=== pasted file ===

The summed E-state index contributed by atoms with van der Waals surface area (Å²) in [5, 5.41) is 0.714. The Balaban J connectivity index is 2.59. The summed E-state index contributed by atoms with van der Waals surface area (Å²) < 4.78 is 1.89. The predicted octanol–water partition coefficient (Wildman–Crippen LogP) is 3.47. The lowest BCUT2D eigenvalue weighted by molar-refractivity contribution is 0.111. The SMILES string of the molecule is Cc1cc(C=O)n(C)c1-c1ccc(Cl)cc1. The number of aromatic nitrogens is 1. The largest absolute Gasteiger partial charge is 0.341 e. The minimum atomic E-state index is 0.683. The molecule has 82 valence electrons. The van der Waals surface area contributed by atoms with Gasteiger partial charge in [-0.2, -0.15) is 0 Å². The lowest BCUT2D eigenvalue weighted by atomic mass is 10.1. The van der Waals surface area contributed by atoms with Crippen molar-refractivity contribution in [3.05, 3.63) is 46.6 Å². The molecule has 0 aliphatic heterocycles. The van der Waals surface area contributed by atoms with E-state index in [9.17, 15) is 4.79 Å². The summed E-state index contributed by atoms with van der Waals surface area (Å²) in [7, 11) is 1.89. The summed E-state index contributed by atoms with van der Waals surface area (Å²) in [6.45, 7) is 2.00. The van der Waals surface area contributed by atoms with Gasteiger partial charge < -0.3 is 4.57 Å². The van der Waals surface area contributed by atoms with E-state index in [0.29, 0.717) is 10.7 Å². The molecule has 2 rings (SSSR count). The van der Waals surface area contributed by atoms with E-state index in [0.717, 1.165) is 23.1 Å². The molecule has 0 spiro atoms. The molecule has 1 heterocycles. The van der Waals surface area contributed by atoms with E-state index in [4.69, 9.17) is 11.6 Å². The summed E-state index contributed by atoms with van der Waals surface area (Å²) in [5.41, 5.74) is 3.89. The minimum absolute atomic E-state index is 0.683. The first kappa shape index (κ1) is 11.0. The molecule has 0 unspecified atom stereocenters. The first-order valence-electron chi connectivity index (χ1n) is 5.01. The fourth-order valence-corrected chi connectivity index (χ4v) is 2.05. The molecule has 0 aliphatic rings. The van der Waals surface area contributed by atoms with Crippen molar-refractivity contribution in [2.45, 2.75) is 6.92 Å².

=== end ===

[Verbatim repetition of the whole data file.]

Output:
The summed E-state index contributed by atoms with van der Waals surface area (Å²) in [5, 5.41) is 0.714. The Balaban J connectivity index is 2.59. The summed E-state index contributed by atoms with van der Waals surface area (Å²) < 4.78 is 1.89. The predicted octanol–water partition coefficient (Wildman–Crippen LogP) is 3.47. The lowest BCUT2D eigenvalue weighted by molar-refractivity contribution is 0.111. The SMILES string of the molecule is Cc1cc(C=O)n(C)c1-c1ccc(Cl)cc1. The number of aromatic nitrogens is 1. The largest absolute Gasteiger partial charge is 0.341 e. The minimum atomic E-state index is 0.683. The molecule has 82 valence electrons. The van der Waals surface area contributed by atoms with Gasteiger partial charge in [-0.2, -0.15) is 0 Å². The lowest BCUT2D eigenvalue weighted by atomic mass is 10.1. The van der Waals surface area contributed by atoms with Crippen molar-refractivity contribution in [3.05, 3.63) is 46.6 Å². The molecule has 0 aliphatic heterocycles. The van der Waals surface area contributed by atoms with E-state index in [9.17, 15) is 4.79 Å². The summed E-state index contributed by atoms with van der Waals surface area (Å²) in [7, 11) is 1.89. The summed E-state index contributed by atoms with van der Waals surface area (Å²) in [6.45, 7) is 2.00. The van der Waals surface area contributed by atoms with Gasteiger partial charge < -0.3 is 4.57 Å². The van der Waals surface area contributed by atoms with E-state index in [0.29, 0.717) is 10.7 Å². The molecule has 2 rings (SSSR count). The van der Waals surface area contributed by atoms with E-state index in [0.717, 1.165) is 23.1 Å². The molecule has 0 spiro atoms. The molecule has 1 heterocycles. The van der Waals surface area contributed by atoms with E-state index in [4.69, 9.17) is 11.6 Å². The summed E-state index contributed by atoms with van der Waals surface area (Å²) in [5.41, 5.74) is 3.89. The minimum absolute atomic E-state index is 0.683. The first kappa shape index (κ1) is 11.0. The molecule has 0 unspecified atom stereocenters. The first-order valence-electron chi connectivity index (χ1n) is 5.01. The fourth-order valence-corrected chi connectivity index (χ4v) is 2.05. The molecule has 0 aliphatic rings. The van der Waals surface area contributed by atoms with Crippen molar-refractivity contribution in [2.45, 2.75) is 6.92 Å².